Calendula Flower for Salve


Today the flow has taken me to the (flow)ers. It is a flower day on the Biodynamic Seed Calendar: http://www.steinerbooks.org/Books/BookDetail.aspx?productID=322504


Pollen-loaded Bumble Bee in Tulsi Holy Basil

I harvested calendula, which is wonderful for making healing salves for cuts, scrapes and dry skin. I also made an oil infusion of St. Johnswort flowers, which is anti-anxiety and anti-depression. Chamomile flowers are drying for a relaxing tea. Nasturtiums brighten up the salad bowl, and sunflowers are blooming with all their glory. The bees like flower days, too!

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Busy as the Bees

home sweet homeAnother rainy day forces me to stay inside, make soup, bake cookies, and slow down. The month of June is flying by as we are busy as the bees out here at Starseed. Change is happening so fast these days. Old structures and habits are breaking down making room for new positive change in the world. Starseed is one of many places all across the globe that is transforming. I am really hopeful to be part of such a special project underway.

swarm10,000 new beings have made Starseed their home- Honeybees! We welcomed them last weekend and they are already making their rounds to the flower gardens. Their hive is nestled into the tree line beside our newly planted high-bush blueberries.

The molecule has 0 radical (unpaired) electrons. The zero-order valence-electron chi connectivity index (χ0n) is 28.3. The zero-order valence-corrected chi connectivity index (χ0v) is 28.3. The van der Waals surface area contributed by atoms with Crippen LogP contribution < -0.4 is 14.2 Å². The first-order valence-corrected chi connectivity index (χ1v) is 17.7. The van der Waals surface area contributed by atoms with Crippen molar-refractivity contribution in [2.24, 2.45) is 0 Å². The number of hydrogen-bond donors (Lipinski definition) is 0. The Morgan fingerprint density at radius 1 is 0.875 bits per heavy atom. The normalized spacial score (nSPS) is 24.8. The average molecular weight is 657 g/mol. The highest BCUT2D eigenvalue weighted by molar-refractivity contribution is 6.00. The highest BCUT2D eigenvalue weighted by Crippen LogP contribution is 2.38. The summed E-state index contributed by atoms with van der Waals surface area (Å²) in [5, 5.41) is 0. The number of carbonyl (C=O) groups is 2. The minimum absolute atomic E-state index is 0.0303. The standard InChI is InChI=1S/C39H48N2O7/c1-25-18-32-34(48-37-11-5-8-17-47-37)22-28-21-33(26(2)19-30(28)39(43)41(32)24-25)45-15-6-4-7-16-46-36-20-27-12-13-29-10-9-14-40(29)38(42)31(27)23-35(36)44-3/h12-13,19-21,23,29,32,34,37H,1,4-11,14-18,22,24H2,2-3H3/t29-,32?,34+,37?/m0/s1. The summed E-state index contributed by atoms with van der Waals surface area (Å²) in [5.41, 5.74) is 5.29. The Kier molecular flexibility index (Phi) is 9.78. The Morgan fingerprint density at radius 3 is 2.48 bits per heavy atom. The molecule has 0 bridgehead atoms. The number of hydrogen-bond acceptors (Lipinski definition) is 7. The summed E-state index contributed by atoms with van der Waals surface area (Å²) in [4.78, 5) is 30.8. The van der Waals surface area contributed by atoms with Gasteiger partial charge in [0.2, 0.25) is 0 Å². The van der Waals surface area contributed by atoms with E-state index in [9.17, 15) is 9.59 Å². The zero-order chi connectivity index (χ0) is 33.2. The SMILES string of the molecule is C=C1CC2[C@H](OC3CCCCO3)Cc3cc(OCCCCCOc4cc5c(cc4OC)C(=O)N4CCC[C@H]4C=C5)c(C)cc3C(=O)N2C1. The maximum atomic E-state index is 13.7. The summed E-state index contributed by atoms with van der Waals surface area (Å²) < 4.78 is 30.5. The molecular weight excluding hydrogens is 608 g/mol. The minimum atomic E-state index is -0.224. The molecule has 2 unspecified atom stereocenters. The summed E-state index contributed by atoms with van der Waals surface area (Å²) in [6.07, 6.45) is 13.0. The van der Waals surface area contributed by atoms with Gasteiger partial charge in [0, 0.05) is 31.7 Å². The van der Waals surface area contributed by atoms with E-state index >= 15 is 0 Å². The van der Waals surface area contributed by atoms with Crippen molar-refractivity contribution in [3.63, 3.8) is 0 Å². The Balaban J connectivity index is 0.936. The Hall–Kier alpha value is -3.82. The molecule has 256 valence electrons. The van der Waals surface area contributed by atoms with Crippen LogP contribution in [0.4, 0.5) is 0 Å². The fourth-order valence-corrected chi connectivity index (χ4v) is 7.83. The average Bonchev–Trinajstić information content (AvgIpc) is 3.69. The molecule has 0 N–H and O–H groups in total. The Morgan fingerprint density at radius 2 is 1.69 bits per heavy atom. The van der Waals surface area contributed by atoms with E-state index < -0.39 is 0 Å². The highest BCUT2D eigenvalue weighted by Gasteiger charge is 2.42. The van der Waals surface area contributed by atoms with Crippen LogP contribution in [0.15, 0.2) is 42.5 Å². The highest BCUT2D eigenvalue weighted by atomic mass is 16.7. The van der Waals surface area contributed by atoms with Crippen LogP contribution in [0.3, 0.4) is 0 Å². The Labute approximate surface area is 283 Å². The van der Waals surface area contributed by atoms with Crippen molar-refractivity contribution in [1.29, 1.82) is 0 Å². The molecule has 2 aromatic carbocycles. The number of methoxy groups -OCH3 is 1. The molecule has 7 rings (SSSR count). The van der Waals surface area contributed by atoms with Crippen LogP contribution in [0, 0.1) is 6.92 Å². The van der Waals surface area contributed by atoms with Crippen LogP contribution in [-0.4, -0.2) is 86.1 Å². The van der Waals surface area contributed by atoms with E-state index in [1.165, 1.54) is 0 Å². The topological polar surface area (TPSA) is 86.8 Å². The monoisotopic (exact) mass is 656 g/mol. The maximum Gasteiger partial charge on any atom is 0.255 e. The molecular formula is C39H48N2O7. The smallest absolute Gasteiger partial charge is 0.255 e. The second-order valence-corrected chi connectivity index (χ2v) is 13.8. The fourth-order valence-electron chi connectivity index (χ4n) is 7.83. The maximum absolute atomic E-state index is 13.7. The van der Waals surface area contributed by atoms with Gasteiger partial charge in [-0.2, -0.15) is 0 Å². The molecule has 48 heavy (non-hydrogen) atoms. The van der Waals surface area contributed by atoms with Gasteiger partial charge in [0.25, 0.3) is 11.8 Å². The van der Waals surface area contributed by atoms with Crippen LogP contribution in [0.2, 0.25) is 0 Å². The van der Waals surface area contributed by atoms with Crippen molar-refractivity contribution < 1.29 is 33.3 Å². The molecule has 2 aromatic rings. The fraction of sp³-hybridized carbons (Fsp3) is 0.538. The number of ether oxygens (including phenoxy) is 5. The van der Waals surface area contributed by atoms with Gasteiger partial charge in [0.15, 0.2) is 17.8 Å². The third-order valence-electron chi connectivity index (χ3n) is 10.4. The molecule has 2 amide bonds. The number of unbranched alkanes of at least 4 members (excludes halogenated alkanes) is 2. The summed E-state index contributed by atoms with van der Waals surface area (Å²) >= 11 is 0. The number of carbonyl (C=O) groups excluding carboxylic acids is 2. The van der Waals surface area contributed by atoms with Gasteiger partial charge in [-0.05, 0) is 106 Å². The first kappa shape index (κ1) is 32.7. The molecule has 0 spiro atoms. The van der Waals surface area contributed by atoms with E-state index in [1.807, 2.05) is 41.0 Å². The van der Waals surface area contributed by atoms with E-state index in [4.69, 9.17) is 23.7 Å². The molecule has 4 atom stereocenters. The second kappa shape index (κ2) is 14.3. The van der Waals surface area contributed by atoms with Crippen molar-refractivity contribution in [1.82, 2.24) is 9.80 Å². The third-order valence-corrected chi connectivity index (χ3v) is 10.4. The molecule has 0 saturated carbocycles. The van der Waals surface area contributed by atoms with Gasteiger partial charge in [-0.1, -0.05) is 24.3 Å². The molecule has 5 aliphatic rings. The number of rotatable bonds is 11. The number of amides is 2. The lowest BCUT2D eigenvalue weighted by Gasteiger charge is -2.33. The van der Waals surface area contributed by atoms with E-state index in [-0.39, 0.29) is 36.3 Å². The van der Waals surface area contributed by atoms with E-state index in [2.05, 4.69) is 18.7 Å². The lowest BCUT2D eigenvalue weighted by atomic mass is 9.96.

bee sugar

First, we added sugar water (or  you can use honey) to the hive to give the bees something to start with and draw them into their new home.

queen beeThen we took out the queen who was in her own compartment. The worker bees will eventually chew their way into her compartment and hopefully accept her as their queen.

welcome beesAll the other bees joined her in the hive by swarming and within a few hours, they all settled down. Home sweet home! I can hardly wait for honey this fall.

bees and bluesHoneybees  travel up to a few miles pollinating our flowers and food sources as they go. About 40% of our food supply relies on bees for pollination such as fruits, nuts, and some vegetables. Non-organic pesticides are killing off our bees causing “colony collapse.” Watch the film, “Queen of the Sun” for more information about the importance of honeybees for our survival. Not to mention, the divinely sweet, nutritious, medicinal, anti-microbial substance they create- Honey!